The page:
Hiking—no matter the distance—is an activity that requires energy-boosting fuel. But getting that fuel isn’t as simple as downing a caffeinated drink or energy bar. For stamina and strength on the trail, you need to load up on nutritious whole foods that will help you go the distance. Here’s how and what to eat before a hike.
How to Eat Before (and During) a Hike
Before we dive into specific foods and recipes, it’s important to consider not only what to eat before a hike but how to eat. As you’re planning what to pack and choosing pre- and post-hike meals, consider these tips.
1. Stay hydrated.
Water might not be a food, but it is a vital fuel and will help keep you going. At least two hours before your hike, drink 14-22 ounces of water. Then during the hike, aim to drink about a cup of water (8 ounces) every 15-20 minutes. (If the weather is hot and you’re sweating, you should drink even more.) And remember to drink before you’re thirsty—thirst is an early sign of dehydration and dehydration equals lower energy.
2. Eat before you go.
Long hikes often have early start times but don’t use this as an excuse to skip breakfast. Be sure to eat a healthy breakfast before you hit the trail. A good guideline for a pre-hike breakfast is to choose a meal that’s low in fat and fiber, has some protein, and is high in carbohydrates.
3. Eat every hour.
To stay fueled while you hike, try to eat once per hour but keep portions small. A few hundred calories at a time is all your body needs to keep going. That’s why a good supply of hiking snacks is important.
What to Eat Before a Hike
The best pre-hike meals include carbohydrates and protein. Here are some quick-and-easy options followed by some recipes for make-it-yourself meals:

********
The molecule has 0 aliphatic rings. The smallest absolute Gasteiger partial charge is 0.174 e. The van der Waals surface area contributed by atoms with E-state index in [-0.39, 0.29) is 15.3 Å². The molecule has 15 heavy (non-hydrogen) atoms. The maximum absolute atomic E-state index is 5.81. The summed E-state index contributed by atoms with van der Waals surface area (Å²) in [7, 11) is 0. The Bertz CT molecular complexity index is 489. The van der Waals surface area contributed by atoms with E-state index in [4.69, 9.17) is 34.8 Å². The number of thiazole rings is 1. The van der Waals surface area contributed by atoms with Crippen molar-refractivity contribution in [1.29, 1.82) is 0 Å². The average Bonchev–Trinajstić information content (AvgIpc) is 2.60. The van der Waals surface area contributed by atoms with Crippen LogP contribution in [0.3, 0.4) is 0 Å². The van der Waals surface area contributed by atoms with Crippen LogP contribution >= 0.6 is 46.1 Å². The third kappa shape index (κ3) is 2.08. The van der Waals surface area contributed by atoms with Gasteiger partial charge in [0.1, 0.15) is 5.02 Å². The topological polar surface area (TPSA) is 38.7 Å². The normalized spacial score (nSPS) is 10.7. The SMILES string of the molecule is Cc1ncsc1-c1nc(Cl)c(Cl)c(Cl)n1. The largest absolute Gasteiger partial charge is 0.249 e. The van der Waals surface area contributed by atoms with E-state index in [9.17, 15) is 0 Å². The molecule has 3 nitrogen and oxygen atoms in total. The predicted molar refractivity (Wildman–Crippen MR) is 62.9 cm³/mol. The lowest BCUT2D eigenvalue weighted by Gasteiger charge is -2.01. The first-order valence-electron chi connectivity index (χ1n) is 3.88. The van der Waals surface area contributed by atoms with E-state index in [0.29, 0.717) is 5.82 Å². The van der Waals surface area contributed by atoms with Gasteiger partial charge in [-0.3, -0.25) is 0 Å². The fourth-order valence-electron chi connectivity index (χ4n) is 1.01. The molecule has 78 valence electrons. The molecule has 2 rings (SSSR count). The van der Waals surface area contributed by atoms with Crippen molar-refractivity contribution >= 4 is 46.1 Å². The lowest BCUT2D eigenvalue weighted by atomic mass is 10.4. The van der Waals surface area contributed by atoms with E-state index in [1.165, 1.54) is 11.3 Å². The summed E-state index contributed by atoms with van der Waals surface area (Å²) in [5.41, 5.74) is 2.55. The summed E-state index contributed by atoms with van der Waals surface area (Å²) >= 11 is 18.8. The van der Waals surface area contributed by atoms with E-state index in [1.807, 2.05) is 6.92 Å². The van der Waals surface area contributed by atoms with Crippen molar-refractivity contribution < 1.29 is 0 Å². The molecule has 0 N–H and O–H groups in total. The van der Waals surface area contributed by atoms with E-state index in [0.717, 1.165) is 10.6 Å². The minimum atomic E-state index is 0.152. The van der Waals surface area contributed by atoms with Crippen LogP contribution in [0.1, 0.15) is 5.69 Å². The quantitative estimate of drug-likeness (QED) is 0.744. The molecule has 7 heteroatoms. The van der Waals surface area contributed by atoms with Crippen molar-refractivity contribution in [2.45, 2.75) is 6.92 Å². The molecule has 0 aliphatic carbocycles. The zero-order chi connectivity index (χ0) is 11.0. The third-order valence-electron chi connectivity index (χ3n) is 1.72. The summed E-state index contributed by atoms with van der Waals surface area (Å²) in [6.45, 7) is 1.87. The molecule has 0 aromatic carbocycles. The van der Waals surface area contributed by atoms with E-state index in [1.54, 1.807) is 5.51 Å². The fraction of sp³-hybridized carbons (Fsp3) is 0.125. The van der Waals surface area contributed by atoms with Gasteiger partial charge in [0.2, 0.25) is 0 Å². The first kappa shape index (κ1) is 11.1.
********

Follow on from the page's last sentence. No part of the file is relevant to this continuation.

- Wheat bagel with natural peanut butter and banana slices
- Microwave oatmeal with nuts and dried cranberries or raisins
- Granola parfait with Greek yogurt, fresh fruit, and granola
Ham & Broccoli Frittata
This savory breakfast will give hikers the protein they need. This recipe serves one, but it can easily be doubled (or more) to serve more people.
- 1 teaspoon butter
- 2-3 eggs
- salt and pepper (to taste)
- ½ cup chopped fresh broccoli
- ¼ cup diced ham
- ¼ cup shredded cheddar cheese (or more if you prefer)
- Preheat oven to broil.
- Beat the eggs in a small bowl and season with salt and pepper. Set aside.
- Place the butter in a (oven-safe) small frying pan and melt over medium-low heat.
- Add the chopped broccoli and diced ham to the pan. Sauté over medium heat until the broccoli is tender.
- Remove the frying pan from the heat. Pour the beaten egg over the broccoli and ham. Rotate the pan until the eggs cover the bottom of the pan and the broccoli and ham. Finish by sprinkling the shredded cheese over the top.
- Place the pan in the oven under the broiler and cook for 3-4 minutes or until the egg is puffy and set.
Banana Peanut Butter Smoothie
A protein-packed smoothie is a fast way to get an energy boost.
- ½ cup milk (any type)
- 2 teaspoons honey
- 2 tablespoons natural peanut butter
- ½ cup Greek yogurt
- 1 frozen banana
- 1 scoop vanilla-flavored protein powder